Machine learning and triage

Triage is essential to guarantee the best possible care in emergency rooms, because it allows us to identify patients who need immediate care, and those who can wait a little longer before being examined. There are several algorithms for evaluating the clinical risk score of patients, but few of these have actually been evaluated with clinical trials. Recently, Maastricht University developed a clinical risk score called RISKINDEX, which exploits the potential of AI to predict the 31-day mortality risk of patients attending the emergency room. The algorithm was trained on data from 266,000 Dutch patients, and in simulations it performed better than several internal medicine specialists. It remains to be seen how effective it can be in clinical practice, and this is what the MARS-ED trial, currently underway, will test, the first results of which – according to Steven Meex, of Maastricht University – should arrive over the next year .

Immunotherapy for melanoma

Christian Blank is a professor of medical oncology at Leiden University, and is leading a trial that will evaluate the effectiveness of neoadjuvant therapy with immune checkpoint inhibitors in the treatment of melanoma. The trial is called NADINA, and will recruit 420 patients in Australia, Europe and the United States to compare the effectiveness of a neoadjuvant treatment with ipilimumab and nivolumab, followed by surgery, with that of the current standard of care, i.e. surgery and adjuvant therapy with nivolumab . The results will arrive next year, and according to Blank they could revolutionize clinical practice in the treatment of stage three melanomas.

Malaria vaccine

There are currently only two vaccines that have proven effective against malaria. One of these, RTS,S, has an effectiveness of 55% in preventing infection in the first months after vaccination, which however drops to 30% after just four years. For this reason, the scientific community anxiously awaits the long-term results of the clinical trial testing the other available vaccine, R21. The trial is headed by Adrian Hill, professor of vaccinia at Oxford, and hopes are high because this formulation contains particles with a greater density of antigens, which should make the immune response against the parasite that causes malaria more long-lasting. The preliminary results have already been made available in pre-print, and for the definitive ones all that remains is to wait until next year, hoping that the vaccine will reveal a more satisfactory immunizing capacity than its predecessor.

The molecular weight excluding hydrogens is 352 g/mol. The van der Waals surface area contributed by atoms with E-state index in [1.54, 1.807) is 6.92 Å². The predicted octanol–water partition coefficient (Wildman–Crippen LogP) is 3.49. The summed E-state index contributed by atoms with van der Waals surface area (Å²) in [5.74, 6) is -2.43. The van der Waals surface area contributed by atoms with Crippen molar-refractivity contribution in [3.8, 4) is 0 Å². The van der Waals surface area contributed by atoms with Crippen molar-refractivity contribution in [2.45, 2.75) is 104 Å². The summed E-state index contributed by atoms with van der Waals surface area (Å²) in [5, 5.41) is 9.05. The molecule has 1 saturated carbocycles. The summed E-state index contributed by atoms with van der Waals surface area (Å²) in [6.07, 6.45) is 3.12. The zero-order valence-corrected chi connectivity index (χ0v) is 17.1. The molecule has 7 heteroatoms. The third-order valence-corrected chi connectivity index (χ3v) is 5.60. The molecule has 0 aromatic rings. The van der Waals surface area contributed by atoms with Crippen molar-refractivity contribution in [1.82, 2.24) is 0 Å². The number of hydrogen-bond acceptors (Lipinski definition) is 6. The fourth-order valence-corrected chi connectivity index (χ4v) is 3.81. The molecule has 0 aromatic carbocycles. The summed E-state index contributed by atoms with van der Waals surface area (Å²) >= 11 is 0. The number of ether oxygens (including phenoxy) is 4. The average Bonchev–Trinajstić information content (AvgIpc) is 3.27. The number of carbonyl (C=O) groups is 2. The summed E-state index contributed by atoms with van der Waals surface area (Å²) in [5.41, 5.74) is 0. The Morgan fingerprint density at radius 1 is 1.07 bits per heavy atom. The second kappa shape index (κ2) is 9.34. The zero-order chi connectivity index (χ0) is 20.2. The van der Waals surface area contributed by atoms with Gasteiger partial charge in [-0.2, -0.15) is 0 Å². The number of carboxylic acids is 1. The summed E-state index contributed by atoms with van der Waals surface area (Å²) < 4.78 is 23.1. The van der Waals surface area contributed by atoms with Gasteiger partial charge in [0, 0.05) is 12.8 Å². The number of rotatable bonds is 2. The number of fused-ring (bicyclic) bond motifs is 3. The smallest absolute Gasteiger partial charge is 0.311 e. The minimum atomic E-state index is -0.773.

New drugs against brain metastases

Brain metastases are a problem affecting almost 50% of patients with Her2 positive advanced breast cancer. There is currently only one drug approved by the FDA for this therapeutic indication, but the DESTINY-Breast12 trial could change things. It will evaluate the effectiveness of an antibody-drug conjugate (a treatment that combines a powerful chemotherapy and a monoclonal antibody that precisely ferries it to tumor cells) that targets Her2. And as the director of the breast oncology division of the Dana-Farber Cancer Institute in Boston, Nancy Lin, explains, the results expected for 2024 will also allow us to better clarify the activity of antibody-drug conjugates at the brain level, opening the doors – yes hopes – to many new trials of this type for patients with brain metastases.

Mental health in pediatric age

Children who are entrusted to social services are an extremely fragile category. They have a higher risk than their peers growing up in the family of suffering from mental and physical disorders, of attempting suicide and of remaining unemployed once they reach adulthood. At least in the United Kingdom, where a trial is underway to verify the effectiveness of a new method of care, called New Orleans Intervention Mode, for the care of minors between zero and five years old. The randomized and controlled trial will evaluate the cost and effectiveness of the method by comparing it with that of the traditional approach of English social services. The duration of the study is 2 and a half years, and the results should arrive next year. As Dennis Ougrin, a child psychiatrist at King’s College London, explains, a positive outcome could radically change the care and psychological health of thousands of children in the United Kingdom and around the world.

Lung cancer screening

Lung cancer screening carried out with CT scans allows for a considerable reduction in lung cancer mortality. Several studies have now demonstrated this, but the diffusion of this prevention strategy is still relatively limited. Carlijn van der Aalst, professor of public health at the Erasmus Medical Center in Rotterdam, is working on a trial that will test the effectiveness of screening carried out every two years, versus that of annual screening, involving 26 thousand people from six European nations. If the results are as hoped for, she believes that by simplifying the screening procedure it will be possible to improve its diffusion, to the benefit of patients.